What is missing, you may notice, is meat. It was a struggle to operate on this very tight budget and feel remotely healthy, and the easiest choice was to eliminate meat in favor of beans, whole grains, and vegetables. Most of these dishes are not completely vegetarian—I think I’ve fried bacon every day this week—but they certainly fit the “meat as seasoning” approach of various cuisines around the world. Several of the dishes have roots in cooking cultures with a genius for making tasty things with limited resources, like the Cajun red beans and rice, Spanish tortilla, and Italian spaghetti carbonara. All these recipes came from my “tried and true” file, but I suspect you could much more intentionally find inspiration within particular ethnic cooking traditions.
The odd result of living on a food-stamp budget is that we are eating significantly healthier this week than we usually do, with unlimited funds for treats and a more casual attitude about meeting our nutritional needs. We like vegetables and will almost always include them prominently in meals we cook at home, but it’s not uncommon for a couple of days to pass when the only green we consume is a little spinach in our breakfast taco and the salad underneath our happy-hour crab cakes. Without for a second minimizing the significant challenges of eating on this budget, it is good to know that it possible to do it in a healthy way. IF you have the time, tools, and know-how to cook, that is.
That said, I have gone to bed hungry twice this week; I’ve developed a raging sweet tooth and nothing to satisfy it but a slice of cantaloupe; and when I neglected to pack a lunch when I went out for meetings and errands on Tuesday, I was ravenous by the time I got home to my leftover tortilla and squash casserole. I don’t think we’re going to run out of food before Saturday night, but I’m not positive. That would put us in the same boat with most families who receive SNAP benefits: almost 80% have used their entire month’s benefits by the end of the second week. Unlike those families, we will not have to resort to a food bank.
*that I am forced to confess don’t taste much different to me than our usual fancy beans from Central Market, thoughtfully selected from dozens of options and ground on-demand in small batches
This week I am participating in the SNAP challenge, during which you limit your spending on food and drink to what can be purchased with the average food stamp budget. (The federal program that governs food stamps is the Supplemental Nutrition Assistance Program, hence SNAP.) Many folks have tried this out over the last few years, including a few dozen members of Congress. It’s a way for the relatively privileged to better understand the scope of this social program, empathize with those who rely on its support, and perhaps raise awareness about a service that has been in the spending-cut crosshairs. Last week, the US House Farm bill was voted down, in part due to outcry over its 20-billion-dollar cut and eligibility restrictions for food stamps. (A vocal chorus also argued that cuts weren’t steep enough; go Texas…)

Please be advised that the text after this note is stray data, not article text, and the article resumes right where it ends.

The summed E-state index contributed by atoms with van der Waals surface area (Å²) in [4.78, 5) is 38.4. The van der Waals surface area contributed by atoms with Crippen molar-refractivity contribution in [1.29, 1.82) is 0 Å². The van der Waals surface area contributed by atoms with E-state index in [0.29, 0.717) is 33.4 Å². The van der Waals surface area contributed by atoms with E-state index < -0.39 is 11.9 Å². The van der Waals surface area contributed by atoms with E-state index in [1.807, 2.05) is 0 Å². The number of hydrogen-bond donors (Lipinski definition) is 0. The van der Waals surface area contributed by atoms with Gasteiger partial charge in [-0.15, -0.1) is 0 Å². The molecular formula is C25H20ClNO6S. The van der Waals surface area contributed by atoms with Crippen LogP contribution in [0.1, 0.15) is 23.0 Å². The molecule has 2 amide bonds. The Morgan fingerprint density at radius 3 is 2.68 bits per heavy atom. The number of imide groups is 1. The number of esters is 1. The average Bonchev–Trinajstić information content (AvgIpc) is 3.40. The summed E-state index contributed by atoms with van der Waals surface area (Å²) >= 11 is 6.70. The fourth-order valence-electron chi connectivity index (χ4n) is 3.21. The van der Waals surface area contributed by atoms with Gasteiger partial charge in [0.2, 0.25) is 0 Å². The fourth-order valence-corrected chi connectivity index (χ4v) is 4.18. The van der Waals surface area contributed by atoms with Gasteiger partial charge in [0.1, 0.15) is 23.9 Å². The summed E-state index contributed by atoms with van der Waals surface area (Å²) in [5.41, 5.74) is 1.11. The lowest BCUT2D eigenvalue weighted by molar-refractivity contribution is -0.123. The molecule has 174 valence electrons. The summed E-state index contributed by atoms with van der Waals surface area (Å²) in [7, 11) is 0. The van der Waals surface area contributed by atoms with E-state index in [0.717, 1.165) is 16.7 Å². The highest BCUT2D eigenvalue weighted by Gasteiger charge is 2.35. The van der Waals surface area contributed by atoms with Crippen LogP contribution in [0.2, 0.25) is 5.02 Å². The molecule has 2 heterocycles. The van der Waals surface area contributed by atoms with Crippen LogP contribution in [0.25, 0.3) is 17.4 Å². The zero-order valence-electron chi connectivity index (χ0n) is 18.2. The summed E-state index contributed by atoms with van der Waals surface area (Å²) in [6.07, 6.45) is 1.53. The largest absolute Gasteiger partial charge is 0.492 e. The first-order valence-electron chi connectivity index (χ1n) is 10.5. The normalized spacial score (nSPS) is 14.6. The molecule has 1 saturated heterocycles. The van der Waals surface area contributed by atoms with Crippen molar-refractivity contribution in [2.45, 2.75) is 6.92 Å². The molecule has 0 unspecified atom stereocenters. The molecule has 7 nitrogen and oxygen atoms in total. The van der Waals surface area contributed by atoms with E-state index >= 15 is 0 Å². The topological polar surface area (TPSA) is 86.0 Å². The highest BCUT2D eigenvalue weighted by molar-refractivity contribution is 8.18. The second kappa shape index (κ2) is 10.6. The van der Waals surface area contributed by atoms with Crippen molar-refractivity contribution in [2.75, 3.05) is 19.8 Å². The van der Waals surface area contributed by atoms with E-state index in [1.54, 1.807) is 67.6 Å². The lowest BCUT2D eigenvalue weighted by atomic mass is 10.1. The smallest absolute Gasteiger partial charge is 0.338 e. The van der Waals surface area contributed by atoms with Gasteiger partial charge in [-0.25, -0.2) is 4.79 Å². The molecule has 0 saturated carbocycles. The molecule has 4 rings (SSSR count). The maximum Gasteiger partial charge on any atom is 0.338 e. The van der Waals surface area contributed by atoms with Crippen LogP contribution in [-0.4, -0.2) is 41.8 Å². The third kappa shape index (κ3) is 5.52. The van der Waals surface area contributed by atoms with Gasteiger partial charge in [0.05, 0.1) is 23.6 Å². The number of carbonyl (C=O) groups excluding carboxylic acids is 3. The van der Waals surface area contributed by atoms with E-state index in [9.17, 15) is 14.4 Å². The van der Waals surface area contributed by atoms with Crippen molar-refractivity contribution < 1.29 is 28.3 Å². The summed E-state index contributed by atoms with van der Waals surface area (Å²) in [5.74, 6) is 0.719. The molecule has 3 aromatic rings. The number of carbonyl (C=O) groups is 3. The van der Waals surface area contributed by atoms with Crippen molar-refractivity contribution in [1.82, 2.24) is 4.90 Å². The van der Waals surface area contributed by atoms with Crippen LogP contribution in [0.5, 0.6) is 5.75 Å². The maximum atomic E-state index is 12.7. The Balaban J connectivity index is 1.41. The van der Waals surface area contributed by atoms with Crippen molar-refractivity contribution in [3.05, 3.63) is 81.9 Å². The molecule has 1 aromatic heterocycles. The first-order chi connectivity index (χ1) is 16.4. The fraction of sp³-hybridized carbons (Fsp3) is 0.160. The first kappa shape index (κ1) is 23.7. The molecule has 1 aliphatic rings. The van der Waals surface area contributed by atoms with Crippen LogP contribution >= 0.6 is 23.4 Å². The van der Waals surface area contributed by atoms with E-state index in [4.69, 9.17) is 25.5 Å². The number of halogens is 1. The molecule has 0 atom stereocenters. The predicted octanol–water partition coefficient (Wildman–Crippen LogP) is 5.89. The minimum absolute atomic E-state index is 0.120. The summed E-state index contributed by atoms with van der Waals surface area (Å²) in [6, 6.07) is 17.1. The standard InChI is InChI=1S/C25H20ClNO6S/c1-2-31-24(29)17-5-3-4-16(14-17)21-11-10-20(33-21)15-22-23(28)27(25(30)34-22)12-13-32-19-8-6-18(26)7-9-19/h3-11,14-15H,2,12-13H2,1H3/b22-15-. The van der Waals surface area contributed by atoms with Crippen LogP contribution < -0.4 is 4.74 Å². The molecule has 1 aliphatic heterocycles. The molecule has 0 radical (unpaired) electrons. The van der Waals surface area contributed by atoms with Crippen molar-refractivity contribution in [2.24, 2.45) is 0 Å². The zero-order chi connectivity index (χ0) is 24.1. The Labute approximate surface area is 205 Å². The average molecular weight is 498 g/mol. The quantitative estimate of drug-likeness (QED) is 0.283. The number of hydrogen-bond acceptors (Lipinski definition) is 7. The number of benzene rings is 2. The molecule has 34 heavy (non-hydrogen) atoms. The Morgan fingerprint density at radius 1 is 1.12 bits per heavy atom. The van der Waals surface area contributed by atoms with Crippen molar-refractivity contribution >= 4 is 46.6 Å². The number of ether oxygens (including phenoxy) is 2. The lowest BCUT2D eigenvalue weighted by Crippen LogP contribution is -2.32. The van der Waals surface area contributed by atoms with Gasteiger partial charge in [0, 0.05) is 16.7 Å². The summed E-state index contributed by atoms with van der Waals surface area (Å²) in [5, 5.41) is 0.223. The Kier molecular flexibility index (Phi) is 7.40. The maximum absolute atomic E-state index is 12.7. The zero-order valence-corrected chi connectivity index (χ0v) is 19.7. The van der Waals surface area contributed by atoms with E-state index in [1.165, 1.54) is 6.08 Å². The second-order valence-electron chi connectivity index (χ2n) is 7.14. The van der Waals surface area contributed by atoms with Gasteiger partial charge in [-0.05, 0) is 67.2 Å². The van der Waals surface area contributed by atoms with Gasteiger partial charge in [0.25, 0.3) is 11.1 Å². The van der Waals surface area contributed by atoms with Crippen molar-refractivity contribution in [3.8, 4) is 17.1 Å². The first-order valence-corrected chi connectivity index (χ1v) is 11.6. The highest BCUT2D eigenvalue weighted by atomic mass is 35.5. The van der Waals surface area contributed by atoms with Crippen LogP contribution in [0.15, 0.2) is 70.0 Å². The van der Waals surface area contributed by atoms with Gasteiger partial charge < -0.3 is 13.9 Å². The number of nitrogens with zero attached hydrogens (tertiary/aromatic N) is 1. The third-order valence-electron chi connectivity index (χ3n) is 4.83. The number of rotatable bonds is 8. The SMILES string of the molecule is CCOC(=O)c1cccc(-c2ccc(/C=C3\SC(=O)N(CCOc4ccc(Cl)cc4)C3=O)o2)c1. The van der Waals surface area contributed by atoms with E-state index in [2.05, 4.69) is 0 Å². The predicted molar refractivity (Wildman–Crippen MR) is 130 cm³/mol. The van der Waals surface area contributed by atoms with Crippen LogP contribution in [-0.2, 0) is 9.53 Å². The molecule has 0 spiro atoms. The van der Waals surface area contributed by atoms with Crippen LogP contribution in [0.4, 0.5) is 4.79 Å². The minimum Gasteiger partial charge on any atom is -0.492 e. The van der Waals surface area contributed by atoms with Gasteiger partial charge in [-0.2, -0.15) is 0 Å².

Making sure no one is malnourished has always seemed, on its face, a pretty obvious thing we should accomplish as a society, so it’s easy for me to be appalled by efforts to reduce or dismantle this basic public service. But who knows? Maybe that’s just knee-jerk big-government liberalism from someone who has been a luxury food consumer since she started subscribing to Bon Appetit in college, and thinks access to fancy cheese may be a civil right. Taking the challenge seemed like a good way to get an inkling of the struggles many families face in eating well, and good motivation to learn more details about the program itself. Hunger concentrates the mind wonderfully. So does having no money for booze.
There are also several 100% selfish and personal reasons the challenge appealed to me. Meal-planning and cooking are among my favorite hobbies, so putting together a week of nutritious-and-delicious meals for less than $30/person was genuine good fun. It’s mid-summer, so produce is relatively cheap and abundant, and I’m executing a minor cheat by taking a few items for free out of our garden. And I’ve got one more week before I rejoin the 9-5 working world, so an ambitious project appealed while the busted wrist precludes heavy manual labor.
I prepared for the challenge as I do for most weeks: by flipping through my recipe binder for ideas. I picked out tried-and-true meals we know and enjoy, and kept an eye out for efficiencies like affordable substitution options and overlapping ingredients. My first priority was providing us sufficient calories; second was health and nutrition (basically including as much produce as possible); and third was tastiness and variety.
Here are seven days of groceries for the two of us:
And for anyone interested in getting way down in the weeds, here is an itemized list with the prices I paid at our local grocery store. Highest ticket items were grated parmesan, 12 oz of bacon, and a bag of brussel sprouts; surprising best bargains included $1.57 for more than 2 pounds of organic bananas, $1 for 5 ears of corn, and 36 cents for all the iced tea we could possibly drink.
Over the next few days I’ll share recipes, the inevitable pictures, and some policy fun facts.